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Tag: devin hoff

Bassist Devin Hoff Reinvents British Folk Classics As Tersely Magical Low-Register Themes

Anne Briggs emerged as one of the most distinctive singers in the British folk movement of the late 60s and early 70s, and remains a beloved figure from that era. Many of the songs she helped popularize have become standards. Now, bassist Devin Hoff has taken Briggs’ outside-the-box sensibility to the next level with his new album Voices From the Empty Moor: Songs of Anne Briggs, streaming at Bandcamp. It’s a collection of starkly beautiful new arrangements for bass and vocals, solo bass, and slightly more expansive instrumentation. Much as the new versions are far beyond anything the guitar-strumming troubadours of the Britfolk revival ever envisioned, Hoff always leaves some or all of the familiar melody intact. If you love low-register music, or the source material, you have to hear this album.

He opens with She Moved Through the Fair, beginning with a diesel engine-like drone, then bowing a spacious, unadorned solo melody line, then bringing back the drone and building the sonic picture from there. It’s even more stark and ghostly than Briggs’ original.

Sharon van Etten sings Go Your Way with a spot-on, nuanced, airy woundedness as Hoff fills in the low end with chords and tersely dancing riffs. Julia Holter takes over vocals wistfully for Let No Man Steal Your Thyme, Hoff building stygian cello-metalish ambience with layers of loops.

Saxophonist Howard Wiley squalls, wafts and spins through Maa Bonny Lad, Hoff texturing the backdrop with keening harmonics, pitchblende resonance and a gracefully loping bassline. Living By the Water has plaintive, unadorned vocals by Shannon Lay, slinky bass melismatics and pulsing harmonies that could pass for an accordion. All that from a bass, damn.

Hoff makes a diptych out of The Snow It Melts the Soonest and My Bonny Boy, bowing the first with a slithery attack anchored by a low E. Alejandro Farha plays similarly purposeful, incisive oud on the latter. Hoff’s deft shift between bassline and multiple vocal harmony lines in Black Waterside, sung by Emmett Kelly, is a clinic in imagination and good taste.

The closest thing to a straight-up rock arrangement here is Willie O’ Winsbury, a gorgeously restrained, jangly, psychedelic instrumental version with Jim White on drums and Hoff handling guitars as well as bass. He closes solo with a brief and appropriately somber verse of The Lowlands.

The Red Room Orchestra Bring Iconic Noir Cinematics to the Upper West

Are the Red Room Orchestra the world’s most distinctive noir cinematic band? Considering that they specialize in Twin Peaks themes, if they’re not, there would be something wrong. Last night at what appeared to be a sold-out New York debut at Symphony Space, they went deep into Angelo Badalamenti’s iconic David Lynch tv and film music to conjure up a relentlessly bittersweet, menacing “purgatory,” as bandleader Marc Capelle put it.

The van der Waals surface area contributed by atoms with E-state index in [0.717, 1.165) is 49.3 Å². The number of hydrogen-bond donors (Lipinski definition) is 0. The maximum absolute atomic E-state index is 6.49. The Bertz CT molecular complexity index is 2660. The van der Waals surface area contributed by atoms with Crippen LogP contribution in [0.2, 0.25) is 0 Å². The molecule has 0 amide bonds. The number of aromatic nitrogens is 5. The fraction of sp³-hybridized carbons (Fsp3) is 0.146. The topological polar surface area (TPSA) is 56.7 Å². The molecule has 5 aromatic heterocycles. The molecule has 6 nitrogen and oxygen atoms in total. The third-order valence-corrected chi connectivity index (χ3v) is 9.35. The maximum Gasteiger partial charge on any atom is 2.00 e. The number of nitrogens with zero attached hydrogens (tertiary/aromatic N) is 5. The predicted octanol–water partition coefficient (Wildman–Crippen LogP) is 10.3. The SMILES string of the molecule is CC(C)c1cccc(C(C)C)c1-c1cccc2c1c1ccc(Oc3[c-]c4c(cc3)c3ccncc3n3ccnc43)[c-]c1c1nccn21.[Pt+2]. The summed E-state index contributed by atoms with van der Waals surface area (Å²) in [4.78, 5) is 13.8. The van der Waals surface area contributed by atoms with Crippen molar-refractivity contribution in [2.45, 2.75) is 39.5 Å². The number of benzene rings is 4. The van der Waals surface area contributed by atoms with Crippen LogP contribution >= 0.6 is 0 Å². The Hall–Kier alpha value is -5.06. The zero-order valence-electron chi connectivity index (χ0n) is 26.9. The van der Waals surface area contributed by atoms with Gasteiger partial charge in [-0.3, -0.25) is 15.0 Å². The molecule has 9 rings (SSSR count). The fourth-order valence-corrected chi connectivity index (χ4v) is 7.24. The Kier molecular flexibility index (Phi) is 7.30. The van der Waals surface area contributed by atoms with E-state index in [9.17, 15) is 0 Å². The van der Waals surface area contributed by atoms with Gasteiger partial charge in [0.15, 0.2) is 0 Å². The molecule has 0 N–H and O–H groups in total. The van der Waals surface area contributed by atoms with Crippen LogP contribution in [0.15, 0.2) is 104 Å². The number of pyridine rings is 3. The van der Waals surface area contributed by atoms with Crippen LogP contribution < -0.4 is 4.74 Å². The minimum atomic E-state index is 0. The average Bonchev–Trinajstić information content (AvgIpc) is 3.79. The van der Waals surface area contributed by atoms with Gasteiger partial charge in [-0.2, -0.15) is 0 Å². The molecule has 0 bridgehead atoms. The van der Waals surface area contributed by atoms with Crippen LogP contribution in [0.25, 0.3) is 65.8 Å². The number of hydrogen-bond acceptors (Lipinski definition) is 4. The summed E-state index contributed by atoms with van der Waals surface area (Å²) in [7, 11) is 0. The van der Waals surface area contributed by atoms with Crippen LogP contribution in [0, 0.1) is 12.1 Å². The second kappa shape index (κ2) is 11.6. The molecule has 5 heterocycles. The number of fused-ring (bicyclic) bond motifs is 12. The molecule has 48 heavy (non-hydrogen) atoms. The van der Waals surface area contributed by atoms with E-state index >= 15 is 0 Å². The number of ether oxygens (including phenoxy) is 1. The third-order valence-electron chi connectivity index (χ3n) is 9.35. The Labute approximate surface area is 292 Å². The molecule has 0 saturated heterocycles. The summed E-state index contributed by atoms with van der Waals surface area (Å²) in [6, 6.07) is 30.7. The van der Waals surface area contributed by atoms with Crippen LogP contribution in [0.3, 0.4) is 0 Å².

But they didn’t just do meticulously arranged, spot-on recreations from the original scores. There were lots of surprises. Who knew that violist Dina Maccabee could do such a perfect Julee Cruise imitation? Or that original cast member James Marshall, singing and wielding his Strat, had the chops to play Hendrix? Or that Capelle, who spent most of the set at the piano, would turn in one of the night’s most gorgeously bittersweet solos, playing muted trumpet on the title theme from Twin Peaks: Fire Walk With Me?

He and the group have spared no detail to appeal to a rabid fan base who totally geek out on this stuff, not limiting themselves to coy little flourishes on intros and outros. The original Twin Peaks tv themes were the most luridly luscious numbers on the bill, although here they had more of an organic feel than Badalamenti’s original score. Those recordings balance blue-neon tremolo guitar against icy string synth: although these versions had plenty of swirling keyboard orchestration, courtesy of Capelle, Yuka C. Honda and vibraphonist Toby Dammit, who also doubled on keys, the music was warmer and more intimate, amplified by Capelle’s grand piano, Maccabee’s viola and Scott Larson’s looming trombone.

They opened with the tv show’s title theme, bassist Eli Crews and baritone guitarist Tom Ayres doubling their lines on the low end. From there, they slunk and fingersnapped their way through the stripper theme that eventually became would-be femme fatale Audrey Horne’s dance. And they took their time reaching from nostalgic, melancholy Americana to foreboding grey-sky sonics as they worked sweeping, majestic, ineluctably gloomy permutations on dead girl Laura Palmer’s themes.